On October 6 members of Delta Lambda Phi, a gay-inclusive fraternity at the University of Louisiana at Lafayette, are slated to read to kids ages 3 to 6 while dressed in drag. The event was the topic of discussion at a recent Lafayette city council meeting, where those who gave public comments were nearly unanimous in their support.
“It’s important for young kids to understand this is normal behavior, even if it may be different to some,” Brad Parfait, a sophomore at UL-Lafayette, told the Acadiana Advocate. “It’s not something you should be bullied over.”
Similar drag story time events have been held everywhere from New York and San Francisco to Galveston, Texas, and Manhattan, Kansas. The Association for Library Service to Children calls the performers “library pioneers.”
But the event is not sitting well with Lafayette Mayor-President Joel Robideaux, who has said he may look into trying to cancel the event.
“Our parish libraries are public spaces, with venues that any group or individual can reserve, on a non-discriminatory basis, as required by law,” Robideaux (below) said in a statement. “We have to be certain, however, that our internally approved programming is both appropriate and serves the needs of Lafayette Parish.”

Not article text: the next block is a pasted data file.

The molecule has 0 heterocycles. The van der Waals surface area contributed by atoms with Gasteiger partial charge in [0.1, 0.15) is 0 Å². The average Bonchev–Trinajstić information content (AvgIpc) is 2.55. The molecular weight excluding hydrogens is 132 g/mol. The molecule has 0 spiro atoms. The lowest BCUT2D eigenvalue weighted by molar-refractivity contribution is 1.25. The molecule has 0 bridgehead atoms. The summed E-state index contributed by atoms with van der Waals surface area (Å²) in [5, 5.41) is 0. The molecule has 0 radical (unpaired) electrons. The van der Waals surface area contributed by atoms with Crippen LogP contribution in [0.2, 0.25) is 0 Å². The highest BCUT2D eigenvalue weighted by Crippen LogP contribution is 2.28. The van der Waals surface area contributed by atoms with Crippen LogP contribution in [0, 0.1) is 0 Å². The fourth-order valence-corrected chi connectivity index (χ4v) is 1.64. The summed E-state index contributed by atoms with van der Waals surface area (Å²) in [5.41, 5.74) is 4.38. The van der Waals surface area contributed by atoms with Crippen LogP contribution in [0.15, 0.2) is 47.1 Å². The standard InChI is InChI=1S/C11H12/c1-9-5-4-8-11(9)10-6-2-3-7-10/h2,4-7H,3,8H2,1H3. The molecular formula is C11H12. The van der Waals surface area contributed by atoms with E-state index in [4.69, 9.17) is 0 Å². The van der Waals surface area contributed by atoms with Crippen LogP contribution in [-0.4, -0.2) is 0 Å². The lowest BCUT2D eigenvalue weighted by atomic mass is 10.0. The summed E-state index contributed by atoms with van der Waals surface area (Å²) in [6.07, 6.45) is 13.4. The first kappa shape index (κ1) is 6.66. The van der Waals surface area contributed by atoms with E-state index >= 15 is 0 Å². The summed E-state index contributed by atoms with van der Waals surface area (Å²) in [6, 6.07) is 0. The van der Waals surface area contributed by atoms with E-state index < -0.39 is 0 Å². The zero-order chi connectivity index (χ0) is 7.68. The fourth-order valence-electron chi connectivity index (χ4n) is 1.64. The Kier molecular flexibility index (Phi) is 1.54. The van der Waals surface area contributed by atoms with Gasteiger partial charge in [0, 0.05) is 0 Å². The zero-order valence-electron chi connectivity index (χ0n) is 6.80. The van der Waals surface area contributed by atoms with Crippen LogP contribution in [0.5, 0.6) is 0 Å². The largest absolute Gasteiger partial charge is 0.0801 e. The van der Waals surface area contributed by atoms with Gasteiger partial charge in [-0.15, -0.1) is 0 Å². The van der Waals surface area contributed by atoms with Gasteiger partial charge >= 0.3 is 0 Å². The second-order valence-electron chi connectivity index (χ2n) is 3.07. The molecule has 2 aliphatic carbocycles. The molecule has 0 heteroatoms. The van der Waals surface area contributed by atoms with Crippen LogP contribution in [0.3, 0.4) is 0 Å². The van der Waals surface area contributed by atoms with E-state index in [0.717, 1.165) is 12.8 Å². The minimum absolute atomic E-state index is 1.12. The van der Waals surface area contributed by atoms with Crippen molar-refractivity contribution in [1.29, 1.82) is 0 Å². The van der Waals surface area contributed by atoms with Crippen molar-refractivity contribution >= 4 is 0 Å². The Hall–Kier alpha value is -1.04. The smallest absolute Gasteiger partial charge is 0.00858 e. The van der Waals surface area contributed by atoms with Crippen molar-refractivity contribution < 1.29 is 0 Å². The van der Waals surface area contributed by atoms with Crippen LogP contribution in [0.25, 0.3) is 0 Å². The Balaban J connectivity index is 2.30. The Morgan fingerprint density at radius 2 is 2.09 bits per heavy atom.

Library director Teresa Elberson says the show will go on unless the governing board tells her otherwise.
“These individuals aren’t talking about sex or gender or anything to do with that at all. We are trying to use an individual wearing a dress to open the conversation about being different. That’s it.”
The National Coalition Against Censorship (NCAC) condemned the Louisiana mayor, stating that Robideaux’s efforts to block the story hour “puts him at risk of violating the First Amendment.”
“As a public space, it is crucial that the library be free to host programming that may not appeal to all citizens, but that fosters open discussion and encourages discovery.”
The controversy led Lafayette library board president Joseph Gordon-Wiltz to resign on Monday. While he didn’t disclose his personal feelings about the story hour, Gordon-Wiltz, who was appointed by Robideaux, said he didn’t agree with how the mayor was handling the situation.
“[I don’t want] to impugn the dignity of any citizen of the Parish of Lafayette,” he told the Acadiana Advocate, adding that he would not “compromise myself in how I vote.”
The September 8 event is being produced by Rainbow Mobile, and will receive no money from the library or the city, but evangelical leaders claim it’s an “opening salvo in a clearly defined cultural war.”
“We must protect our children,” Rev. Mack Morris of Woodridge Baptist Church on Monday. “Their plan is not a one-time gig at the library but rather it is a carefully crafted political agenda with the idea of infiltrating the public-school system where their immoral teachings shall be used to indoctrinate young children. I rise to join a chorus of many who say leave our children alone.”
A demonstration and counterdemonstration are expected outside the Mobile library on September 8.